But even these easy categories fail to capture the enormous diversity of American conservatism.  But the fact that they can be categorized reveals a marked departure from the ideal of a philosophic conservatism that is less an ideology than a general principal about life.  

Traditional conservatism is generally less concerned about the temporal world.  This strain of conservatism dates to Augustine, who saw utopian schemes for the foolishness that they were.  Thus, it should come as no surprise that the intellectual impetus behind this brand usually comes from the Roman Catholic Church, or its near neighbors in the Episcopalian version.  Buckley, Kirk, Ponnuru, Reagan: all thinkers who are Catholic or whose religion was close to that of Roman Catholicism.  This is no mere coincidence.  

We here a lot about religion and the conservative movement, and indeed religion has played a crucial role in all conservative parties throughout the world.  But what many fail to understand, principally because they fail to understand Christianity is that there are crucial differences in the religious outlook of Evangelicals and Catholics, and these differences play out in the political world.  The steadfast pessimism of the Catholic faith is mirrored in the political outlook of most conservative Catholics.  They see this as a fallen world.  And while we should strive to make this world as good as we can, our expectations for the temporal world should not be so high.  Consequently, we should not put much stock in government and its ability to change the world.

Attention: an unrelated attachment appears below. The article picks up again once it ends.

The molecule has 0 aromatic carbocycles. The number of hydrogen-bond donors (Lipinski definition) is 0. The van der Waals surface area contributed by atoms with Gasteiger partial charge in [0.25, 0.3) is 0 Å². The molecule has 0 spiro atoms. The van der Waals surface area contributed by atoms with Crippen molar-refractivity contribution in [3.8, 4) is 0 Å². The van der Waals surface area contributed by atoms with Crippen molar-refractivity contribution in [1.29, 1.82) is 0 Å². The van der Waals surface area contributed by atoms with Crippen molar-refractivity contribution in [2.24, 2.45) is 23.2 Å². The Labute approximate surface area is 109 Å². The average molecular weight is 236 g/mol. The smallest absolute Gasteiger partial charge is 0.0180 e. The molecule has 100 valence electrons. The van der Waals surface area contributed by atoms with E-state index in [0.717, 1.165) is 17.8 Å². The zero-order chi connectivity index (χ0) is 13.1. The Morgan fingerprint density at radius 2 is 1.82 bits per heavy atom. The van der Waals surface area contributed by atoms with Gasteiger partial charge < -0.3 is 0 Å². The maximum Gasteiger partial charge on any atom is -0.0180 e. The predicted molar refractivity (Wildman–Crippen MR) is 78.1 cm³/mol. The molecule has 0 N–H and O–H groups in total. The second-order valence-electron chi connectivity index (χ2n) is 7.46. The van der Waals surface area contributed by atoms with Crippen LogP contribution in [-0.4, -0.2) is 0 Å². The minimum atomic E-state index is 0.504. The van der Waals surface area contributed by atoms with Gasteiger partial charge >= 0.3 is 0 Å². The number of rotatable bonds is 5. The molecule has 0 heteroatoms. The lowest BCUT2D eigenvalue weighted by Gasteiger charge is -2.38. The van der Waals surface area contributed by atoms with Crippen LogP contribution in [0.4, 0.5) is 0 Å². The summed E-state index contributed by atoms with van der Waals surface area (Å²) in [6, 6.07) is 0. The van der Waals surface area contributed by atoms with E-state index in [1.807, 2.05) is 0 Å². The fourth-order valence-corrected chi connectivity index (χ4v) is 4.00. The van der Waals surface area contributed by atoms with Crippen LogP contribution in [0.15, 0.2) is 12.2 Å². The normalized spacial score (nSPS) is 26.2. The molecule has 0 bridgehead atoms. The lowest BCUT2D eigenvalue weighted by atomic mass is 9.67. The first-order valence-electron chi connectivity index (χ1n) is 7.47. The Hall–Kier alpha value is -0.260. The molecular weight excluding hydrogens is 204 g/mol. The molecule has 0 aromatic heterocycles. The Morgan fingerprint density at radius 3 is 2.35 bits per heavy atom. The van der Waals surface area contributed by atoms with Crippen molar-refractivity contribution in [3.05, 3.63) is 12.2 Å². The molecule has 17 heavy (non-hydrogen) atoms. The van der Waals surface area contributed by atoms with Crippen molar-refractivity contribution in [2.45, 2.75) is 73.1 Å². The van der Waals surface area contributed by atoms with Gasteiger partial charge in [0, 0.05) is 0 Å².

I am not as well-versed in Evangelical religion to speak authoritatively, but it seems to me that the Evangelicals are much more optimistic about reshaping this earthly realm.  Their fervor for conversion seeps into their political consciousness, thus they have grander visions for reform than does the Catholic conservative.  

It would be easy to simply paint as the essential demarcation in conservative thought as the interplay between Catholic and Evangelical theology.  It would be easy because it is essentially correct.  We share many of the same values, but at some point there is a rift in our fundamental vision of the government because there is a fundamental rift in our theological outlook.  That is not to say that all Catholics are all of a particular political stripe, and all Evangelicals of another.  But if one wants to understand the divergence in American conservative thought, there would be worse starting points than this examination of the difference between Catholicism and Evangelical religion.